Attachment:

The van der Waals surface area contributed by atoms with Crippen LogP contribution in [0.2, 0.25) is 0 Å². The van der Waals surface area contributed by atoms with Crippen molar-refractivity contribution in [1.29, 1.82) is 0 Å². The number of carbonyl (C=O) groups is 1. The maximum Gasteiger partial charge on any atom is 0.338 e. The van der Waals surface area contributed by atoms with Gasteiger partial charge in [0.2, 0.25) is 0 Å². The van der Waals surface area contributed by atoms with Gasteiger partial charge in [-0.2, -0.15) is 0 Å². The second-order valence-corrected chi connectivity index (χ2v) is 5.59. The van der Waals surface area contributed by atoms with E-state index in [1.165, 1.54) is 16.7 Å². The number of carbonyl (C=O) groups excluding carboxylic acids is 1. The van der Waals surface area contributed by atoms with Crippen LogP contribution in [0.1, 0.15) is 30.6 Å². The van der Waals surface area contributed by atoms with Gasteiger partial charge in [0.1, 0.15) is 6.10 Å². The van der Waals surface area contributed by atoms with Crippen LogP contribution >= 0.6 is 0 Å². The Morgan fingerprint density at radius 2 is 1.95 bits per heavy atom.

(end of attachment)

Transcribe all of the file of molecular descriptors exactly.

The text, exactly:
The van der Waals surface area contributed by atoms with Crippen LogP contribution in [0.2, 0.25) is 0 Å². The van der Waals surface area contributed by atoms with Crippen molar-refractivity contribution in [1.29, 1.82) is 0 Å². The number of carbonyl (C=O) groups is 1. The maximum Gasteiger partial charge on any atom is 0.338 e. The van der Waals surface area contributed by atoms with Gasteiger partial charge in [0.2, 0.25) is 0 Å². The van der Waals surface area contributed by atoms with Gasteiger partial charge in [-0.2, -0.15) is 0 Å². The second-order valence-corrected chi connectivity index (χ2v) is 5.59. The van der Waals surface area contributed by atoms with E-state index in [1.165, 1.54) is 16.7 Å². The number of carbonyl (C=O) groups excluding carboxylic acids is 1. The van der Waals surface area contributed by atoms with Crippen LogP contribution in [0.1, 0.15) is 30.6 Å². The van der Waals surface area contributed by atoms with Gasteiger partial charge in [0.1, 0.15) is 6.10 Å². The van der Waals surface area contributed by atoms with Crippen LogP contribution >= 0.6 is 0 Å². The Morgan fingerprint density at radius 2 is 1.95 bits per heavy atom.